When a sport is played at a sporting facility, and a player sustains an injury, they may be able to commence a personal injury claim under Alberta’s Occupiers’ Liability Act. This legislation imposes a duty on the occupiers and/or owners of a property to ensure that visitors to the premises are safe. In a sports context, an occupier is not necessarily the owner of the property, but the party who is in physical possession of the premises or otherwise has responsibility and control over the premises, the persons permitted to enter the property, and the activities conducted there. A claim may be successful if it can be established that the occupier was negligent, for instance, in relation to faulty structures or equipment.

However, pursuing a personal injury claim may be difficult if the injured player signs a waiver before participating in the sport at a particular facility. 

What Should You Do If You Have Been Injured in a Sports Accident?

If you have been injured in a sports-related incident and someone else’s negligence contributed to your injury, there are important steps to take, including:

  • Seek immediate medication attention: Your health is the top priority after any accident. It is crucial to seek immediate medical care as soon as possible after an accident to obtain a diagnosis and begin treatment to document the extent of your injuries. Keeping a comprehensive and ongoing record of your injuries and symptoms can also be helpful in your recovery, and it may help support your injury claim.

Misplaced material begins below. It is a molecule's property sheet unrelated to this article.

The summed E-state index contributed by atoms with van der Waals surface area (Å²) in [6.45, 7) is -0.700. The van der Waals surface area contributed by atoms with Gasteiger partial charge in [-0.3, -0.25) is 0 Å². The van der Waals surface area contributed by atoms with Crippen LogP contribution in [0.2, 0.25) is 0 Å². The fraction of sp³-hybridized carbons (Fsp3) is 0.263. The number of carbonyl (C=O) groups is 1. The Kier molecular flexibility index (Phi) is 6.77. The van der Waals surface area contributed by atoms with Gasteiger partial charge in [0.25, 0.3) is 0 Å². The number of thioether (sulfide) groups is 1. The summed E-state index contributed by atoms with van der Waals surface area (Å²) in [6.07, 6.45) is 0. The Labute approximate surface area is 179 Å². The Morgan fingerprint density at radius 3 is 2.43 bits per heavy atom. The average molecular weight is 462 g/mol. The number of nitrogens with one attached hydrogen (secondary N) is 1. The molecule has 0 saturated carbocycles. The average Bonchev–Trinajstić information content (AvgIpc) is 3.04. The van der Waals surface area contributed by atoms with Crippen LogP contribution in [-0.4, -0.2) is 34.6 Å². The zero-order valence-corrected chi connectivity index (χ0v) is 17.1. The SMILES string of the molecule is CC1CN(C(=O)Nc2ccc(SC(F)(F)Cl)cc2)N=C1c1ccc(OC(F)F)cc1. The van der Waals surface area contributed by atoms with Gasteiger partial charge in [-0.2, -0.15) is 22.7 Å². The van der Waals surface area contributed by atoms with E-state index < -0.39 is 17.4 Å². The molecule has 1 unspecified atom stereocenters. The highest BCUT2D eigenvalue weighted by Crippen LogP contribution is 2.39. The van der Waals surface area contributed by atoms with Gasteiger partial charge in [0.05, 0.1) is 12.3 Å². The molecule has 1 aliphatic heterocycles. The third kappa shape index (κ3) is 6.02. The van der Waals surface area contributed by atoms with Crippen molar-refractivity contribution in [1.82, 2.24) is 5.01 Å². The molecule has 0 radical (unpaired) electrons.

• Gather evidence of the accident and resulting injury: If possible, document the accident scene, collect witness statements, and keep copies of medical bills and any other relevant documents. 
  • Contact a personal injury lawyer: A personal injury lawyer can review the circumstances of your case and advise you of your legal options. If you move forward with an injury claim, your personal injury lawyer will help you navigate the claims process and legal system complexities.

Final Thoughts on Sports Accidents and Personal Injury Claims

A serious sports accident can significantly impact various aspects of your life, so it is important not to let an injury sideline you from getting the compensation you deserve. Understanding your rights and taking the proper steps can ensure a smoother physical and financial recovery. Injury claims resulting from sporting accidents and injuries can be further complicated with issues relating to contributory negligence and waivers, which is why it is critical to consult with a personal injury lawyer who can assess the circumstances of your case and help you determine whether you may have a claim.

Contact the Calgary Injury Lawyers at Cuming & Gillespie LLP for Advice on Your Personal Injury Claims

If you have been injured in a sporting accident, the trusted personal injury lawyers at Cuming & Gillespie LLP in Calgary can advise you on your prospects of succeeding in a claim for compensation. We take the time to understand each client’s circumstances and provide information regarding your rights and options when moving forward with a claim. Please contact us by phone at 403-571-0555 or reach out to us online to schedule a confidential consultation with a member of our team.